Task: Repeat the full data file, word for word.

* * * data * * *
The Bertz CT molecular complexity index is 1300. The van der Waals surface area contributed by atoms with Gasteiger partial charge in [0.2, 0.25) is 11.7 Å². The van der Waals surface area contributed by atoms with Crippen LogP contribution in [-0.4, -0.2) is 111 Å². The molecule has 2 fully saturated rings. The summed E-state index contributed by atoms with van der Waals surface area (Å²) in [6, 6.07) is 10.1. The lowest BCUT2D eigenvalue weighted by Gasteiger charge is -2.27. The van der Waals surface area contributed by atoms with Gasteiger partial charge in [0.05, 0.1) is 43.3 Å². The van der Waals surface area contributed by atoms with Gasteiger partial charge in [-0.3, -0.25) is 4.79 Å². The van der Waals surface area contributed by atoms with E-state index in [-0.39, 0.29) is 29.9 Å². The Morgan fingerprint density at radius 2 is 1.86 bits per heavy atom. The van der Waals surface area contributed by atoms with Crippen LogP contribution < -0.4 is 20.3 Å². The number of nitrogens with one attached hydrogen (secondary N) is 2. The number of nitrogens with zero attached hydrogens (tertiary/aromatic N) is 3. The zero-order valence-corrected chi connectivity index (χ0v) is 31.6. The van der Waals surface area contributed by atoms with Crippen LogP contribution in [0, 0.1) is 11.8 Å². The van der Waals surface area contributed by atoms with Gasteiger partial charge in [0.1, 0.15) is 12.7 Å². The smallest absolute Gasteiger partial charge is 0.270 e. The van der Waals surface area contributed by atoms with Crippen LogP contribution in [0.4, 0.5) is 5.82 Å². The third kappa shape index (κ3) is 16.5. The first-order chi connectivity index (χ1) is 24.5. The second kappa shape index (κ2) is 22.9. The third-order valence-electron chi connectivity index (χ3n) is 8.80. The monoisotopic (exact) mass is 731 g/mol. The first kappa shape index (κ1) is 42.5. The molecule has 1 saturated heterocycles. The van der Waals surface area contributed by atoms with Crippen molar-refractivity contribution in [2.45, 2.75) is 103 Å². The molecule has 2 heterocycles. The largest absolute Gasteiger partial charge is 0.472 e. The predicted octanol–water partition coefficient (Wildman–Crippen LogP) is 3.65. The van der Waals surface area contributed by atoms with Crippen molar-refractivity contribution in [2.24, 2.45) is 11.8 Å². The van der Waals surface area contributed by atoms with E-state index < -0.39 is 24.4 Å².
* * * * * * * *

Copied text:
The Bertz CT molecular complexity index is 1300. The van der Waals surface area contributed by atoms with Gasteiger partial charge in [0.2, 0.25) is 11.7 Å². The van der Waals surface area contributed by atoms with Crippen LogP contribution in [-0.4, -0.2) is 111 Å². The molecule has 2 fully saturated rings. The summed E-state index contributed by atoms with van der Waals surface area (Å²) in [6, 6.07) is 10.1. The lowest BCUT2D eigenvalue weighted by Gasteiger charge is -2.27. The van der Waals surface area contributed by atoms with Gasteiger partial charge in [0.05, 0.1) is 43.3 Å². The van der Waals surface area contributed by atoms with Gasteiger partial charge in [-0.3, -0.25) is 4.79 Å². The van der Waals surface area contributed by atoms with E-state index in [-0.39, 0.29) is 29.9 Å². The Morgan fingerprint density at radius 2 is 1.86 bits per heavy atom. The van der Waals surface area contributed by atoms with Crippen LogP contribution < -0.4 is 20.3 Å². The number of nitrogens with one attached hydrogen (secondary N) is 2. The number of nitrogens with zero attached hydrogens (tertiary/aromatic N) is 3. The zero-order valence-corrected chi connectivity index (χ0v) is 31.6. The van der Waals surface area contributed by atoms with Crippen LogP contribution in [0, 0.1) is 11.8 Å². The van der Waals surface area contributed by atoms with Gasteiger partial charge in [0.1, 0.15) is 12.7 Å². The smallest absolute Gasteiger partial charge is 0.270 e. The van der Waals surface area contributed by atoms with Crippen LogP contribution in [0.4, 0.5) is 5.82 Å². The third kappa shape index (κ3) is 16.5. The first-order chi connectivity index (χ1) is 24.5. The second kappa shape index (κ2) is 22.9. The third-order valence-electron chi connectivity index (χ3n) is 8.80. The monoisotopic (exact) mass is 731 g/mol. The first kappa shape index (κ1) is 42.5. The molecule has 1 saturated heterocycles. The van der Waals surface area contributed by atoms with Crippen molar-refractivity contribution in [2.45, 2.75) is 103 Å². The molecule has 2 heterocycles. The largest absolute Gasteiger partial charge is 0.472 e. The predicted octanol–water partition coefficient (Wildman–Crippen LogP) is 3.65. The van der Waals surface area contributed by atoms with Crippen molar-refractivity contribution in [2.24, 2.45) is 11.8 Å². The van der Waals surface area contributed by atoms with E-state index < -0.39 is 24.4 Å².